The staff of Black Belt gets to see and sometimes use the coolest products in the martial arts world. (No, we’re not hiring right now.)
Because it’s the season of giving, we decided to look back at the items we’ve come across during the past year or two and post the most interesting ones — with clickable links — for your convenience. These are a few of our favorite things.
For the Frugal Buyer!
Since their rerelease as Bruce Lee’s Fighting Method: The Complete Edition, the four volumes from the founder of jeet kune do have taken on a new life for a new generation of martial artists. The hardcover book features digitally remastered photos of Lee, a chapter by Ted Wong and an introduction by Shannon Lee. It’s the perfect complement to the Tao of Jeet Kune Do. $24
The “mission” of Nigel the Ninja is to gather information about the martial arts by studying other young-artists-in-training. A great source of fun and inspiration for any home or gym, Nigel stands 12 inches tall and has a felt body and a resin head. It comes with a sling bag and back-story notecard. Coloring book sold separately. $30
Bandai and Tamashii Nations have released a Bruce Lee action figure that comes equipped with a staff, a nunchaku, a pair of kali sticks and detachable body parts: three extra heads and nine extra hands. It stands 5 inches tall and is fully posable. $50
What makes this piece of protective gear special? A heavy-gauge, reinforced vinyl shell. Lightweight molded-foam padding. Multiple openings for maximum air circulation. Plus, the open-face design is lightweight and visibility-friendly. The integrated strapping closure makes it fully adjustable. $60
Barry Strugatz made The Professor: Tai Chi’s Journey West to tell the world about Cheng Man-Ching. In the 1960s, the master moved from his native Taiwan to New York, where he began teaching his art — often controversially — to Americans. This moving documentary, available on DVD or as a download, is guaranteed to make you want to take up tai chi chuan, and it might even have you tearing up by the end. $25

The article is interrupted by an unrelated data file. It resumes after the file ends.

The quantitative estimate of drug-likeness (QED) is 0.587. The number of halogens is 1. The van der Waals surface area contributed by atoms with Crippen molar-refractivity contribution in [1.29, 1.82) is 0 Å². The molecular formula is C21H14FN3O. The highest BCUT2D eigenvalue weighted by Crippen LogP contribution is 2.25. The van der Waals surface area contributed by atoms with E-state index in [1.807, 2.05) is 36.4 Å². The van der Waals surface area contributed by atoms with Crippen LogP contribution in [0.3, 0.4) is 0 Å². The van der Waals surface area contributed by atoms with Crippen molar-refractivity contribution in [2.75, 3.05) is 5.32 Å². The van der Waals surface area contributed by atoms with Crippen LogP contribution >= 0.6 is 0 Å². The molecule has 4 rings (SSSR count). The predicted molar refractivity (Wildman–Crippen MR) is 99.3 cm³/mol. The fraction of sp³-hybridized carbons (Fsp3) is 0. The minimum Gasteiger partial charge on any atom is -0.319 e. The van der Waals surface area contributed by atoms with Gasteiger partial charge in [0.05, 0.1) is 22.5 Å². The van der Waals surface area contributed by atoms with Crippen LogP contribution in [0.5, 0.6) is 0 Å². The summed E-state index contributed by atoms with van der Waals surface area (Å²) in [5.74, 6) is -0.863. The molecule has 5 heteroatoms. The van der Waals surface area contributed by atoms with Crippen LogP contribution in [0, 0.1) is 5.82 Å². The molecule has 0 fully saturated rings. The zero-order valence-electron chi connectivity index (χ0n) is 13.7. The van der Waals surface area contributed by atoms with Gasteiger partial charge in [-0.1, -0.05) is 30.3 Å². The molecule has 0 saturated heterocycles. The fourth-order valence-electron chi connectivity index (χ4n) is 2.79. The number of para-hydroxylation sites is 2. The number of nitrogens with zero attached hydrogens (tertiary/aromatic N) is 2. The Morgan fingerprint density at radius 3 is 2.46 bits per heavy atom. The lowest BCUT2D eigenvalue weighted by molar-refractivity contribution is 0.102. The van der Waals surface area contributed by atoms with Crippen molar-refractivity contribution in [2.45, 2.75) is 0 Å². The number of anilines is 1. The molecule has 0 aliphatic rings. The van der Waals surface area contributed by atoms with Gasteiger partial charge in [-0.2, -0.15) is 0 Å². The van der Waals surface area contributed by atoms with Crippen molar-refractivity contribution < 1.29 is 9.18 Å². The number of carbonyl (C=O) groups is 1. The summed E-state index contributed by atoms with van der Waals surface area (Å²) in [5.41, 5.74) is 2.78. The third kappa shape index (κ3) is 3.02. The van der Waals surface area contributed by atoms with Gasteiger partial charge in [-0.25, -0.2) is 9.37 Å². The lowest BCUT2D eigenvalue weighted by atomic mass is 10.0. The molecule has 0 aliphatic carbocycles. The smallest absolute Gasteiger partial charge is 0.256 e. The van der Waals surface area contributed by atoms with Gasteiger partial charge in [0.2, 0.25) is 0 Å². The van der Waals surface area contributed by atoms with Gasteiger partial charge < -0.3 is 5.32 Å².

This compression garment uses a wicking fabric to draw moisture away from your body, thus helping keep you cool and comfy. The muscle-hugging stretch fabric is reinforced with flat-lock seams. The meshed pocket allows air to circulate and keeps the vented groin-protecting cup in place during the most strenuous workouts. $40
These two greats of the martial arts world have joined forces to launch Dragon Traditionz. The company markets a product line composed of active wear for martial artists and anyone else who appreciates shirts and hoodies with great graphics, great materials and great construction. $24-$39 each
For the Working-Class Shopper!
After collaborating with a Brazilian jiu-jitsu instructor, Century Martial Arts created the Grapple Buddy. It gives young students an easy way to practice their ground techniques without the distractions that can accompany working with a human partner. This child-size dummy is made of high-density foam and reinforced vinyl for maximum durability. $80
Suitable for a variety of styles, Kicking Jeans from Century Martial Arts are rugged denim pants that offer durability without sacrificing comfort and breathability. These stylish and contemporary jeans are made from a special blend of denim and elastane fibers with a stretch range of approximately 30 percent. The VariFlex Twinseam design allows for optimal flexibility with a generous gusset for kicking. $60
Hayabusa recently introduced the Ultimate Karate Collection. It includes everything a serious practitioner needs: professional-grade sparring gloves, shin protectors and footpads, as well as uniforms that are designed for competition and training. There’s even one uniform that’s been called the world’s finest gi. $13-$150
The 96 Especial Jiu-Jitsu Gi is a tribute to Brazilian jiu-jitsu legend Ricardo Liborio’s victory at the inaugural IBJJF World Championship in 1996. He became the first world BJJ champion, despite the fact that he was competing in a weight division above his own. Century collaborated with Liborio to create this gi and make it suitable for future champions. $130
For the Big Spender!
This top-of-the-line folder from Spyderco came from the mind of Peter Rassenti, who created a design that uses a solid piece of titanium to form the handle. Named Imported Knife of the Year by Blade magazine, it features a stainless-steel blade that’s 3.76 inches long. The materials and resultant weight — 4.8 ounces — make it feel substantial and high quality, like a family heirloom waiting to be passed down. $720